Over the past couple of weeks it has been difficult to turn on the TV or read a newspaper without coming across a story about the yob culture that defaces our education system.
Apologists for the present set-up are forever telling us that these disruptive elements are a tiny minority, but that doesn't alter the fact that they cause massive damage.
Of course, it is true that the vast majority of teachers spend their Easter holidays pursuing harmless activities like gardening and foreign travel.
But it cannot be denied that a significant number congregate in centres of loutishness like Blackpool where they indulge in such boorish behaviour as slow handclapping Cabinet Ministers and staging walk-outs when the opposition education spokesmen stands up to explain his party's policies.
I blame their parents!
A correspondent has pointed out a flaw in last week's piece on local authority value for money.
I wrote that the County Council has two ways of extracting money directly from local people - Council Tax and charges - and unless the level of both is known it is impossible to say whether we are obtaining value for money. i.e. it is no use the Leader, Cllr Maurice Hughes, boasting that we have one of the lowest Council Tax rates in Wales if the Council is extracting more than other authorities in charges..
However, as my correspondent points out, there is another important factor to be taken into account: the quality of the services provided.
He draws my attention to Social Services, in particular, where spending in Pembrokeshire is well below the Welsh average.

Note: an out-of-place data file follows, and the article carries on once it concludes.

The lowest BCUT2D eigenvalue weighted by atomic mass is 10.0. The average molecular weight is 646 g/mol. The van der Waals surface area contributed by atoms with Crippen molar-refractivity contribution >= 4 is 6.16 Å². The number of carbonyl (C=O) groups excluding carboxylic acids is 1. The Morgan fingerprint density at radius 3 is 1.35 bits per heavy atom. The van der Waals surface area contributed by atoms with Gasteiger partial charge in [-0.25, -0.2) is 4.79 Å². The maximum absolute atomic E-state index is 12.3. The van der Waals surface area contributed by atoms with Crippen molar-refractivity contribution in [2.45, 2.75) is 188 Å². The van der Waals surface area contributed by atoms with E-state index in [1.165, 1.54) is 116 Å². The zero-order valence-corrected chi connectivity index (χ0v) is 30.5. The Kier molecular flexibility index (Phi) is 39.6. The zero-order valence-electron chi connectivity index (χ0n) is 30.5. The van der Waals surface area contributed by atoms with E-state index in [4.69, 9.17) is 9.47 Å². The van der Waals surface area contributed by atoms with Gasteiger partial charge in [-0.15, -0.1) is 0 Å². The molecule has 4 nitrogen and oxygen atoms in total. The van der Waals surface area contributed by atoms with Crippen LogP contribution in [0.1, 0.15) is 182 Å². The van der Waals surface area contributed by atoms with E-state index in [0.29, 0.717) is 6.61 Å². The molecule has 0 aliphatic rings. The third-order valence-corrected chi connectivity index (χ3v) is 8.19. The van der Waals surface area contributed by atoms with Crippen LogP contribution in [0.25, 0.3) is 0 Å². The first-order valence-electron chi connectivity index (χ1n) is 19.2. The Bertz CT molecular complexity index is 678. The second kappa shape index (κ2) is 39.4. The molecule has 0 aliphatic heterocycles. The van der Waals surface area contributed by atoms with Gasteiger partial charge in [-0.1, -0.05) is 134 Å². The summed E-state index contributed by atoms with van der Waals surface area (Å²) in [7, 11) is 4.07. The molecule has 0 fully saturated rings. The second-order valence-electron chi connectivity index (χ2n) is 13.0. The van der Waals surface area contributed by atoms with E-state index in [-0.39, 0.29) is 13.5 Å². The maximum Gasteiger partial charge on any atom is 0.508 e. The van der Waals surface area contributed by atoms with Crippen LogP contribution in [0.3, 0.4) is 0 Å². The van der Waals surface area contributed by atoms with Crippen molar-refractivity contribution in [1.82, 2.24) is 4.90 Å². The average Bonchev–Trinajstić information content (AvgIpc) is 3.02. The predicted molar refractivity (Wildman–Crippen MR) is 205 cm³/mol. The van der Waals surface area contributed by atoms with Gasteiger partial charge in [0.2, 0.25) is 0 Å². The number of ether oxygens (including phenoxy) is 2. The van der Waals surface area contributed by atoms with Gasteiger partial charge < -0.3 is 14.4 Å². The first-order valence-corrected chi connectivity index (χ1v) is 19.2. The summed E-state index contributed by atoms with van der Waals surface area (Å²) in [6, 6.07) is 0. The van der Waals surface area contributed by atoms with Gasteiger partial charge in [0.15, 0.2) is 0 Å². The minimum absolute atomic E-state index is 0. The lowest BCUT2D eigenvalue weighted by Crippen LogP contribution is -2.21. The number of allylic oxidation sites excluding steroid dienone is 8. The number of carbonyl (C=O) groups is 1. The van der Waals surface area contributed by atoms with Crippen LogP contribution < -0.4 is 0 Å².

Not that gross spending is, of itself, a reliable guide to value for money (it could indicate efficiency) but, according to a recently completed independent review of the Council's Social Services provision; Pembrokeshire combines low spending with inadequate delivery.
My sources tell me that, at a recent seminar for members of the County Council, the independent review body were less than complimentary about the Council's performance; pointing to deficiencies in service levels and "poorly organised and delivered care management".
I am also told that there was harsh criticism of the Council's "centralised and secretive culture" which left elected members with insufficient information to enable them to properly monitor the authority's activities.
Unsurprisingly, the Leader has not issued one of his regular press releases on this subject though we shall no doubt be hearing from him later in the year when a comprehensive written report is due to be published.
Cllr Roy Folland, widely tipped to be a member of the soon-to-be-formed Cabinet, is Chairman of Social Services.
Last week I recorded that the Social Services Committee had rejected a proposal that senior citizens should be charged £1 per session to attend Day Centres.
When I read the Mercury's account of the debate later in the week I was amazed to find that the Leader, Cllr Maurice Hughes, and his deputy, Cllr John Allen-Mirehouse, had both spoken out against the imposition of the charge.
If leadership of the ruling Independent Political (sic) Group (40 out of the 60 seats) were opposed to the idea, how had it come to be before the Council in the first place?